St. Augustine was a man of many words. Five million, to be precise. At least, that is how many of his written words remain to this day. This includes books, letters, and sermons, and is not even the entirety of what Augustine created during his life.
With all of these writings, there come some famous quotes. One of the most famous, perhaps, is “you have made us and drawn us to yourself, and our heart is restless until it rests in you.” It is but one sentence of a longer section of his book Confessions. And is but one of numerous famous phrases attributed to St. Augustine.
One such phrase often quoted by travelers and pilgrimage companies alike is “The world is a book and those who do not travel only read one page.” It’s a short, catchy phrase used to encourage people to get out of their comfort zone and see more of the world than what is around them in their everyday life.
The only problem is: St. Augustine never said this. Augustine lived and wrote in the 4th and 5th centuries, and the first reference to anything resembling this quote was in the late 18th century. While that seems to be a very loose paraphrase of his “book of the world” metaphor, it also contains copious additions, rendering it very un-Augustine. It was later further corrupted into how we know it today in the mid 19th century and has now spread far and wide in the years since.
But if Augustine never did say this, did he ever encourage people to travel? Or to go on pilgrimage? Maybe not in the modern sense of travel, or how it relates to tourism, but St. Augustine did look favorably upon pilgrimage travel. And he also often referred to the earthly life as a pilgrimage towards God.
In all trouble you should seek God.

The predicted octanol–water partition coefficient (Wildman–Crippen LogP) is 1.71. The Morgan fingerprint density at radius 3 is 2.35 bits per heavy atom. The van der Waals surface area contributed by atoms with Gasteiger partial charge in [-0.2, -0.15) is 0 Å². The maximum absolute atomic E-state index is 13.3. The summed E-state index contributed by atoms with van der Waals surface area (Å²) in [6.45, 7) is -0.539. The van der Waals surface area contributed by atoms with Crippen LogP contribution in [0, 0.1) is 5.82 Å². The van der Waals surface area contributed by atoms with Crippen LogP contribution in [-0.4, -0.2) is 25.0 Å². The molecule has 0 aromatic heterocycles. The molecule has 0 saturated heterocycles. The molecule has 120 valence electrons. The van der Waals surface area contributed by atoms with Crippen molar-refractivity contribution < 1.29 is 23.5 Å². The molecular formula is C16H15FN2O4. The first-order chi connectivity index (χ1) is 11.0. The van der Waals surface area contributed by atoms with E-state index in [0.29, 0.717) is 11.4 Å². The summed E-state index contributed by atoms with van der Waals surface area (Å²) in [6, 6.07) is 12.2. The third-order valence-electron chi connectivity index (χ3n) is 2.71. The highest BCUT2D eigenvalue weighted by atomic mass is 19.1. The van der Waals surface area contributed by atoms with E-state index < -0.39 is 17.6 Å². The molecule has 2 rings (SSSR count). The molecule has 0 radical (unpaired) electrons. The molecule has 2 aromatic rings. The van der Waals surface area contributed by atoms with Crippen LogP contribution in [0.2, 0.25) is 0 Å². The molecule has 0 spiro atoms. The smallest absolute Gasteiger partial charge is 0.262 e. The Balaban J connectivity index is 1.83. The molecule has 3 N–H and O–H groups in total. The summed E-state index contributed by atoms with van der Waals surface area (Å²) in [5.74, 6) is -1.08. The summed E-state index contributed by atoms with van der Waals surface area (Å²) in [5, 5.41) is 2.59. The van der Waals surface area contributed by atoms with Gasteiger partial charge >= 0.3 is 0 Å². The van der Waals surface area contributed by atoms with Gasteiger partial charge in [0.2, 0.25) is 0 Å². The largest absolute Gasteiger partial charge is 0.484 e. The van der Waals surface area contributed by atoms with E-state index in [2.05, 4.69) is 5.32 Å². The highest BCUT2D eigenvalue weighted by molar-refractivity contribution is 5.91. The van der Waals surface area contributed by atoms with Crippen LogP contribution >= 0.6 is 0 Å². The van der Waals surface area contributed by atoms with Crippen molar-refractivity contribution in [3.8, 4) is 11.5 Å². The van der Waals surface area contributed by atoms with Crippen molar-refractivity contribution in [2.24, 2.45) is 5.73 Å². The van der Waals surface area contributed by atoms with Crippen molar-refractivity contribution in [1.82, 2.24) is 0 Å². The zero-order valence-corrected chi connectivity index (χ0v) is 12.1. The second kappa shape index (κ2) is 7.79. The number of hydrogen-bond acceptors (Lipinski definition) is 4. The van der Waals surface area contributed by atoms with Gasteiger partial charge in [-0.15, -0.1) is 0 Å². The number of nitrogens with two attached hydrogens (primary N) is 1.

You should not set Him over against your troubles, but within them.
God can only relieve your troubles if you in your anxiety cling to Him.
Trouble should not really be thought of as this thing or that in particular,
for our whole life on earth involves trouble;
and through the troubles of our earthly pilgrimage, we find God.
Augustine did, however, speak of the “book of the world” in reference to how one could come to know God. In his explanation of Psalm 45, he said:
Let the sacred page be your book, so that you may hear these things;
let the world be your book, so that you may see these things.
Only people who know letters can read what is in the books,
but even the uneducated can read the book of the world.
He encouraged those who could read, to read Scriptures and come to know God through His Word, but those who couldn’t read weren’t left out. They could look around at His creation and come to know Him that way.
While not a full endorsement of pilgrimage travel, it seems Augustine encourages believers to find God in the world. And whether that is close to home, or on a pilgrimage near or far, he doesn’t differentiate. So, even if he never said what is often attributed to him, we can learn from some of his other quotes, so that no matter where we go, we can say with him:
O Lord my God, tell me what you are to me.
Say to my soul, I am your salvation.
Say it so that I can hear it.
My heart is listening, Lord;
open the ears of my heart and say to my soul, I am your salvation.
Let me run towards this voice and seize hold of you.